Opinion: Editorial: Problems for Public Health

Opinion: Editorial: Problems for Public Health

Increasing the number of uninsured is bad for the rest of us, and the economy.

The proposed plan in the U.S. Senate to give the wealthiest Americans massive tax cuts by cutting health coverage for people who are poor, have disabilities and elders, would also affect the rest of the population, and the economy.

People without health insurance face economic uncertainty. When they do incur medical bills, they often cannot pay them in full. This increases costs to providers and decreases the ability to participate in the economy.

People without health insurance are sicker than people with insurance, but they also often can’t afford to stay home from work, often exposing others to preventable illnesses. They are less likely to have flu shots and other routine immunizations that protect all of us, including those with the weakest immune systems and those who cannot be vaccinated.

U.S. Sen. Tim Kaine was in Springfield this week talking to people who depend on Medicaid coverage. He and U.S. Sen. Mark Warner have been active in opposing these major cuts to health care.

This bears repeating — here are some other consequences of proposals in the Senate bill:

  • Millions of people lose their health insurance — 22 million fewer would have health insurance by 2026 according to the Congressional Budget Office analysis.

  • In Virginia, more than 14,000 veterans could lose coverage under Medicaid.

  • States could opt out of the law's essential health benefits measure, which requires insurers to cover 10 main benefits, including hospitalization, prescription drugs and other services. That is, companies could sell health insurance that wouldn’t actually be health insurance. Would Virginia be a state that opts out? Quite likely.

  • Loss of coverage for pre-existing conditions, including cancer survivors, people who had transplants, people with asthma, arthritis, high cholesterol, hypertension, obesity, mental health issues, ADD, etc.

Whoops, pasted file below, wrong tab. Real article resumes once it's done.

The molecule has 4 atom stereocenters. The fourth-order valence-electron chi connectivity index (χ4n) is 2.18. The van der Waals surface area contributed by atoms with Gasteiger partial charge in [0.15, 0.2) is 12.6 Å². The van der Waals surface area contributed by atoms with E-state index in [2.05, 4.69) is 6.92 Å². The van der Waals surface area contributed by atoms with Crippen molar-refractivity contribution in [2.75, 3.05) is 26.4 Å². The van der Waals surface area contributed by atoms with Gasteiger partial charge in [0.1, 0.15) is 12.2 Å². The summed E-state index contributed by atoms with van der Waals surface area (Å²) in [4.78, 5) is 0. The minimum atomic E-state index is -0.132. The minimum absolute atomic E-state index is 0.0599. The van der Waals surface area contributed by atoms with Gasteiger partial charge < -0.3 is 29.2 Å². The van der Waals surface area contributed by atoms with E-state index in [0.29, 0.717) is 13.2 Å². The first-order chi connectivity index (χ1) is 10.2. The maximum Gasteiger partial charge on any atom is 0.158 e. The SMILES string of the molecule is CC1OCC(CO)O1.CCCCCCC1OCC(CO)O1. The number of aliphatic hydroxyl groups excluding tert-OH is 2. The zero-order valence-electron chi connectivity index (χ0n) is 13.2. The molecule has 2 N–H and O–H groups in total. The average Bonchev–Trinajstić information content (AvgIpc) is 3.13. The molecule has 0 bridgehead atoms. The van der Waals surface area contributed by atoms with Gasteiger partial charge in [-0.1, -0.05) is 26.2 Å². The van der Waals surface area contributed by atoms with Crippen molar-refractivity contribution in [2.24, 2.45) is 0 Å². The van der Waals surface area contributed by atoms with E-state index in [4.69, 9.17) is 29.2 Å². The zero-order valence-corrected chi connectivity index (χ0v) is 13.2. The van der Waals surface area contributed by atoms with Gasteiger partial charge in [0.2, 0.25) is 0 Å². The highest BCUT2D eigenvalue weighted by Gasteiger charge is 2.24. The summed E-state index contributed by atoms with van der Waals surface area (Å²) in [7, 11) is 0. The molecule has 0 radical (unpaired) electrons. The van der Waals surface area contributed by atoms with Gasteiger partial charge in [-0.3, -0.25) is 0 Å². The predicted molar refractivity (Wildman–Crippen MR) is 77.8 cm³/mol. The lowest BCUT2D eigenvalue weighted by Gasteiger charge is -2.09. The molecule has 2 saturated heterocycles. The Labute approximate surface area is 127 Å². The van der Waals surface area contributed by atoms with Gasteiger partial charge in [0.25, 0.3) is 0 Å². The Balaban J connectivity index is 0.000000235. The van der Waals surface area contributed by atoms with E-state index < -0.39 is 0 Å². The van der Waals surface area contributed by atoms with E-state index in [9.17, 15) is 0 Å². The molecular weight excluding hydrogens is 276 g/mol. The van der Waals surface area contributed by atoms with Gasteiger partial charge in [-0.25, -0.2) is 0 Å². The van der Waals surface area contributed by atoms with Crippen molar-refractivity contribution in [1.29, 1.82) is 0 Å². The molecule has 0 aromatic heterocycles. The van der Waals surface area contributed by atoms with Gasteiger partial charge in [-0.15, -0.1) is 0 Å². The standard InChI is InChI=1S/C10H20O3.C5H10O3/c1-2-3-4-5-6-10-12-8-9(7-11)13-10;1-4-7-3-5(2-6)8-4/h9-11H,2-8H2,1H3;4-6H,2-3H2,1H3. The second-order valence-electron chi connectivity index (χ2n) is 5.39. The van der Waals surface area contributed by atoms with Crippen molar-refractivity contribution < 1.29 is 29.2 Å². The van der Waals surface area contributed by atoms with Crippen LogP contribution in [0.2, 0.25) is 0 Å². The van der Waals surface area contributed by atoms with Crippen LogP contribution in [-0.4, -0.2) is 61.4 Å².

• Ending annual and lifetime coverage caps would also impact people who get health insurance from their employers and the private insurance market. For example, a serious accident or an illness that requires repeated surgeries or bone marrow transplants could put any one of us over the coverage cap.

  • Medicaid pays public schools for many services for special education students, but the Senate bill removes schools from eligible Medicaid providers, costing Virginia an estimated $40 million annually; $3 million in Fairfax County; $2 million in the City of Alexandria.

  • $800 billion plus in cuts to Medicaid puts the funding for most people who are currently in nursing homes at risk. Many of these are people who were middle class but outlived their savings and coverage.

  • In Virginia, the proposed changes to Medicaid would cost the state $1.4 billion over seven years.

  • Medicaid pays for much of the fight against opioid addiction, including treatment. Cuts would be devastating to efforts to counter the wave of overdose deaths and other effects of addiction.

  • Coverage for mental health treatment, including addiction treatment, is threatened both by cuts to Medicaid and by changes in the private insurance market.

  • There will be greater need for Medicaid over time. More seniors will be poor, as fewer people who are retiring have pensions or adequate retirement savings. The demand for nursing home beds will be increasing as the population ages.

Read last week’s editorial, “Killing the Poor to Pay Millionaires,” here: http://www.connectionnewspapers.com/news/2017/jun/27/opinion-editorial-killing-poor-pay-millionaires/

Send in Pet Photos Now

The Pet Connection, a twice-yearly special edition, will publish the last week of July, and photos and stories of your pets with you and your family should be submitted by July 20.

We invite you to send us stories about your pets, photos of you and your family with your cats, dogs, llamas, alpacas, ponies, hamsters, snakes, lizards, frogs, rabbits, or whatever other creatures share your life with you.

Tell us the story of a special bond between a child and a dog, the story of how you came to adopt your pet, or examples of amazing feats of your creatures.

Do you volunteer at an animal shelter or therapeutic riding center or take your pet to visit people in a nursing home? Does your business have a pet? Is your business about pets? Have you helped to train an assistance dog? Do you or someone in your family depend on an assistance dog?

Or take this opportunity to memorialize a beloved pet you have lost.

Just a cute photo is fine too. Our favorite pictures include both pets and humans.

Please tell us a little bit about your creature, identify everyone in the photo, give a brief description what is happening in the photo, and include address and phone number (we will not publish your address or phone number, just your town name).

Email to editors@connectionnewspapers.com or submit online at www.connectionnewspapers.com/pets.